Tesla is now taking orders for the Model 3 from customers in China, according to its website.
Reuters was the first to report that Tesla is taking orders in China.
Tesla won’t confirm or comment on the information published on its own China-focused website. Tesla CEO Elon Musk did say in a tweet Thursday that some deliveries to customers in China will probably begin in March, but “April is more certain.”
Customers must place a deposit of 8,000 yuan, or about $1,153, to begin their booking, according to materials on Tesla’s China website. They are eventually invited to configure the car to their liking (items such as paint color and other features). Once they complete the car purchase agreement, the remaining amount is due.
It appears, based on the FAQs section, that Tesla will make most of the options (including the Performance variant) that are available in the U.S. accessible to Chinese customers, as well. It’s unclear if the cheaper mid-range version of the Model 3 will be sold in China.
Tesla has had mixed success in China, home of the world’s largest EV market. When Tesla first began delivering Model S vehicles to China in 2014, the company went on a hiring spree and eventually amassed a staff of 600 people. Tesla opened stores and service centers and erected fast-charging stations known as superchargers.
Tesla sold an estimated 3,500 cars in 2014, below its sales goal and behind electric and plug-in hybrid vehicles produced by Chinese rivals BYD and BAIC. Those sales continued to lag in the beginning of 2015. Tesla pulled off a turnaround in China by 2016, tripling its sales over the previous year, and extended gains into 2017.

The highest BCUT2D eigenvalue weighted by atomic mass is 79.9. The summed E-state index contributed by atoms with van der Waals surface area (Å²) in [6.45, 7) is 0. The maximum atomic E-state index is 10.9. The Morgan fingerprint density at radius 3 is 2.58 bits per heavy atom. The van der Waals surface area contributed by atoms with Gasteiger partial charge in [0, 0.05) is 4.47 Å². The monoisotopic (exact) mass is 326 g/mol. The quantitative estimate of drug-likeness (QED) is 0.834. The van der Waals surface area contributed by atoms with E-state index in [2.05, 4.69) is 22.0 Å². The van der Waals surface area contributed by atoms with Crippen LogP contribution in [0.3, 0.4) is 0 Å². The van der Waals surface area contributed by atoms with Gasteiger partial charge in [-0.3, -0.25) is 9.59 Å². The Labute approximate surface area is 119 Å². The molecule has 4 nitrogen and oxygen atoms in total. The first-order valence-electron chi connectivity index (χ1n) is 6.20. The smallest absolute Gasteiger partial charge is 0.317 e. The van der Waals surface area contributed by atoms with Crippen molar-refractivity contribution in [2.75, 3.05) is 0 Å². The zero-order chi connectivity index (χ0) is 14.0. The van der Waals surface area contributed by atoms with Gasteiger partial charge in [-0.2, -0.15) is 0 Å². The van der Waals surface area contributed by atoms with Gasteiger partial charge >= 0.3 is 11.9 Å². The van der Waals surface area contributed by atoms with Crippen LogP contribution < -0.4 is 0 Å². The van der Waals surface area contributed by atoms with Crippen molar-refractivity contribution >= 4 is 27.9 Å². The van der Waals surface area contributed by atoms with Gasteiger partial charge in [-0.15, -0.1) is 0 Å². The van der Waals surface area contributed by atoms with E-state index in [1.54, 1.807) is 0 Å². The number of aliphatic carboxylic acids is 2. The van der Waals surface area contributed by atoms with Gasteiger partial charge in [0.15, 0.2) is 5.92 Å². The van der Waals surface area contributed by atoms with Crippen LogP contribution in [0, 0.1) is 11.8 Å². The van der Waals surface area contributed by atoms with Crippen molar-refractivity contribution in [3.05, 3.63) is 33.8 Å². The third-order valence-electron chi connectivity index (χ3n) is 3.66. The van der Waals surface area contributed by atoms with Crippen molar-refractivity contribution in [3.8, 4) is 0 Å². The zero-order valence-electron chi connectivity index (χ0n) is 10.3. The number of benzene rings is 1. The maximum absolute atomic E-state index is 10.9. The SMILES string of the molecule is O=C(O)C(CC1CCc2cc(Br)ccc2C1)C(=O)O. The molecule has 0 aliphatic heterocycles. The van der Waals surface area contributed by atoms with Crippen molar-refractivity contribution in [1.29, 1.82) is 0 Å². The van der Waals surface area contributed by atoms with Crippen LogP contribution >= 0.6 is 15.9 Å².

Now, it’s facing new headwinds thanks to pressure from new tariffs.
Last month, Tesla announced plans to speed up construction of a factory in Shanghai as tariffs, shipping costs and missed incentives continue to drive up the price of the company’s electric vehicles and dampen demand.
Trade tensions between the U.S. and China have led to 40 percent tariffs on Tesla vehicles compared to 15 percent duties placed on imported autos from other countries. The tariffs, combined with the cost of shipping its vehicles via ocean carrier and the lack of access to cash incentives that are available to locally produced electric vehicles, has put the company at a disadvantage, the company warned at the time.
As a result, Tesla said it’s now operating at a 55 percent to 60 percent cost disadvantage compared to the exact same car locally produced in China.